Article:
“If it’s 7000 cars, it doesn’t make a difference. It’s about how you approach clients and deal with them. We won’t though be a volume brand going into five digits [10,000 sales and above].
“Our clients love the fact it’s €500,000 [a car] now, as it’s an exclusive club. This number defines how exclusive we are, not whether it’s 6000 or 6500 cars sold.”
To help further develop the growing customisation part of the business, Rolls-Royce is set to expand its Goodwood base with extra facilities including a new paint shop due to be completed by late 2025/early 2026. “We want the latest technology and this will give us freedom and new ideas,” he said.
Muller-Otvos confirmed that the company planned to make more very limited-run models, and to “watch this space” for an imminent reveal. He said this was something they planned to do every other year, “as a maximum of making three or four, not 15-20 as this is not then coach building”.
He added: “This is something we do by invite only with our long existing clients. You need to know them well as you work together on a long, long project.”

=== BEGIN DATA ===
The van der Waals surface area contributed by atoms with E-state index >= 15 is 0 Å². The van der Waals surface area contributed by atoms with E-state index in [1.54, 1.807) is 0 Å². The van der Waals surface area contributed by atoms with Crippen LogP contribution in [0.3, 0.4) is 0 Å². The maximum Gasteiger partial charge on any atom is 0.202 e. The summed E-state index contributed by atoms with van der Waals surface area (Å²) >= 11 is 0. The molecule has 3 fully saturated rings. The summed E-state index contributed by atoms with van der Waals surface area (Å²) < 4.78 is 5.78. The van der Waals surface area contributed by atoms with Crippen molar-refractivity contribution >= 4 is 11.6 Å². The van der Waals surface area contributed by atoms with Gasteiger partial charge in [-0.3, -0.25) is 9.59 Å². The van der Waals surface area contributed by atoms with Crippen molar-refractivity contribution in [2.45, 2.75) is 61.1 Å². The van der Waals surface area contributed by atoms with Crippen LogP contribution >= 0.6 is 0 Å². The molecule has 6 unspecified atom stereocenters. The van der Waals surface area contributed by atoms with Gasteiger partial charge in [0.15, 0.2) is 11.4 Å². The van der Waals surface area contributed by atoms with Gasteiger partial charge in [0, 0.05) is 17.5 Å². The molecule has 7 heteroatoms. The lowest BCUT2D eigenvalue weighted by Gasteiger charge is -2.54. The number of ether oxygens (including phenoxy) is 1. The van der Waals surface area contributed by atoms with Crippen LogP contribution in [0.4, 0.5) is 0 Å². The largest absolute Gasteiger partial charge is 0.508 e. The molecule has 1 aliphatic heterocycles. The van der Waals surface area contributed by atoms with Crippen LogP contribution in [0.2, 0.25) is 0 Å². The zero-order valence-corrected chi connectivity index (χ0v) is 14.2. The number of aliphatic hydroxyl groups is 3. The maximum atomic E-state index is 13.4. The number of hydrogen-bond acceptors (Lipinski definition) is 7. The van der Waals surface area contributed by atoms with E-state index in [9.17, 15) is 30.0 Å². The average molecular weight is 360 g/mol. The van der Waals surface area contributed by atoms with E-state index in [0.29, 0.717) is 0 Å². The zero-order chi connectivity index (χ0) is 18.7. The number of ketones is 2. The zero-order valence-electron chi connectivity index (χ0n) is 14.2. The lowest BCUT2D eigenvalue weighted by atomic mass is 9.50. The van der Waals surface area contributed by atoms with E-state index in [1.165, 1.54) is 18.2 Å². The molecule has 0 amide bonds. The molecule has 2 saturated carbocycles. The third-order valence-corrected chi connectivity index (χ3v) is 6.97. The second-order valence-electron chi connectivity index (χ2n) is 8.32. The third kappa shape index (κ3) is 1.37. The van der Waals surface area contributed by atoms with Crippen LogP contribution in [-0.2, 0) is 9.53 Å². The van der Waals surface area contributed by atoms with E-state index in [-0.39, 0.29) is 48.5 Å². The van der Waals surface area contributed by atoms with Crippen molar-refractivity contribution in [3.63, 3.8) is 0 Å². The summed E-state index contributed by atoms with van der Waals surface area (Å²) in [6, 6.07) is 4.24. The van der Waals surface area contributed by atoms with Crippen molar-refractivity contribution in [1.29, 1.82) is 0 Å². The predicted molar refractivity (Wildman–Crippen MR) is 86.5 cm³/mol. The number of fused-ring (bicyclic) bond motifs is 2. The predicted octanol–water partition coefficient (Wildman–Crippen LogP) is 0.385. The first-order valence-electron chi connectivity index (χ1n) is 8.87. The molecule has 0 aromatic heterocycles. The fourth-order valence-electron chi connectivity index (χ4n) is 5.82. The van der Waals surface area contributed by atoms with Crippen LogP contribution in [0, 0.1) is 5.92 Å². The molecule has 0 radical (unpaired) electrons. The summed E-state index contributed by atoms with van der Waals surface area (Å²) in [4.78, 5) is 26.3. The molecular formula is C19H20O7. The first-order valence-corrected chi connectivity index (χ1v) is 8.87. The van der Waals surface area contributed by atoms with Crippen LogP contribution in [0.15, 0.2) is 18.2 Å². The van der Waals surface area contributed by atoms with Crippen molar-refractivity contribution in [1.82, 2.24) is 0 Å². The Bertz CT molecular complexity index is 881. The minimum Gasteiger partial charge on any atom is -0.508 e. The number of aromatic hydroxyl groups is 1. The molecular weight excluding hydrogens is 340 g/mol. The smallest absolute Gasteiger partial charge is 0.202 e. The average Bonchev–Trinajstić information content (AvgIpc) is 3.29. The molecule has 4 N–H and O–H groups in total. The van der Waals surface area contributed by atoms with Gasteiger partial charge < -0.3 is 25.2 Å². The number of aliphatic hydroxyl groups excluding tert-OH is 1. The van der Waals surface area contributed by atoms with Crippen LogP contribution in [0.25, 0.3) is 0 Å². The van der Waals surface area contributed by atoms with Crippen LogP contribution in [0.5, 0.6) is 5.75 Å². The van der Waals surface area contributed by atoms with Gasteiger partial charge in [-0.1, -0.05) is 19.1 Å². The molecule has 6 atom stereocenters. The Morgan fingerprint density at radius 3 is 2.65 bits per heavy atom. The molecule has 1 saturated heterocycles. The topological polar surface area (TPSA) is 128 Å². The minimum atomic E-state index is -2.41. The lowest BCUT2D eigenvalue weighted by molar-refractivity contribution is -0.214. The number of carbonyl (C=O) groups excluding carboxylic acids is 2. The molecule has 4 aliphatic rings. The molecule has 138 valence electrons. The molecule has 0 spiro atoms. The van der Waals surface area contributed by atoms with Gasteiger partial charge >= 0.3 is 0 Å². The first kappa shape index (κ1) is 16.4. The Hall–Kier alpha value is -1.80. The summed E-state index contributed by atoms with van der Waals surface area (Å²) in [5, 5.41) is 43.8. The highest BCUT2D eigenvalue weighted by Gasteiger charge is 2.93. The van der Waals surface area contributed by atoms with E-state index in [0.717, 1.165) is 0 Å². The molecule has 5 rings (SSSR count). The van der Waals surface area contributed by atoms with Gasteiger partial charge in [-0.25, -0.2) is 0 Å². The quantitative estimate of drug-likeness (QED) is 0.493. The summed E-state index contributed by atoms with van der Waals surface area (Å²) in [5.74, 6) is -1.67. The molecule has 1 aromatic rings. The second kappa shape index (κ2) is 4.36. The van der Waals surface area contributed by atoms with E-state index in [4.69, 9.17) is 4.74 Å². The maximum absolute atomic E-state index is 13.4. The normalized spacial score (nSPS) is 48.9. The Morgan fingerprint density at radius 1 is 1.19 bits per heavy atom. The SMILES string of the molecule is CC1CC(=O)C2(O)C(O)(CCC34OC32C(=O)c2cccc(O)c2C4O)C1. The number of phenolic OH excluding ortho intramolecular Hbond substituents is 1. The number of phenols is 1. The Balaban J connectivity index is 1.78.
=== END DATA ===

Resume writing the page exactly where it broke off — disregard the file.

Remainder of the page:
Muller-Otvos has now been in the job for 13 years, and in that time he has seen the company’s average age of a customer drop from 56 to 42. There is also a much greater proportion of female buyers, which has increased from less than 1% to around 17% now.
Far more Rolls-Royce owners buy their cars to drive rather than be driven in now, which has flipped from 20% buying to drive it to around 80% now.
This has led to the company’s cars themselves radically changing to respond to this new wave of buyers, and a change in profile of high-net worth individuals globally. “If we hadn’t had catered for them with coupes, a more cocooned saloon, convertibles, Black Badge, and the brand rejuvenation, we’d have missed out,” he said. “We’ve kept the brand but adjusted it for a new breed of high-net worth individuals.”
Muller-Otvos said the brand was now “completely different” to what it was 20-30 years ago when it was paired with Bentley. “They’ve found their way, we’ve found ours,” he said. “We operate in a completely different segment. We’re not in a car segment, we’re a house of luxury and have adjusted to being a true luxury brand with products and also our behaviour with clients.
“BMW got it very right with the first Phantom. It was an appropriate Phantom, and a clear statement that Rolls-Royce was to be the pinnacle, charge high prices, and offer something nobody else can. We didn’t chase volume by doing a smaller, cheaper Rolls-Royce right from the start.”
Rolls-Royce to launch more invite-only, limited-run models
Boss Torsten Müller-Ötvös confirmed that Rolls-Royce will make more very limited-run models in the vein of the Boat Tail and said to “watch this space” for an imminent unveiling. He said the firm planned to do this every other year, “as a maximum of making three or four, not 15-20, as this is not coachbuilding”. He added: “This is something we do by invite only with long-existing clients. You need to know them well, as you work together on a long project.”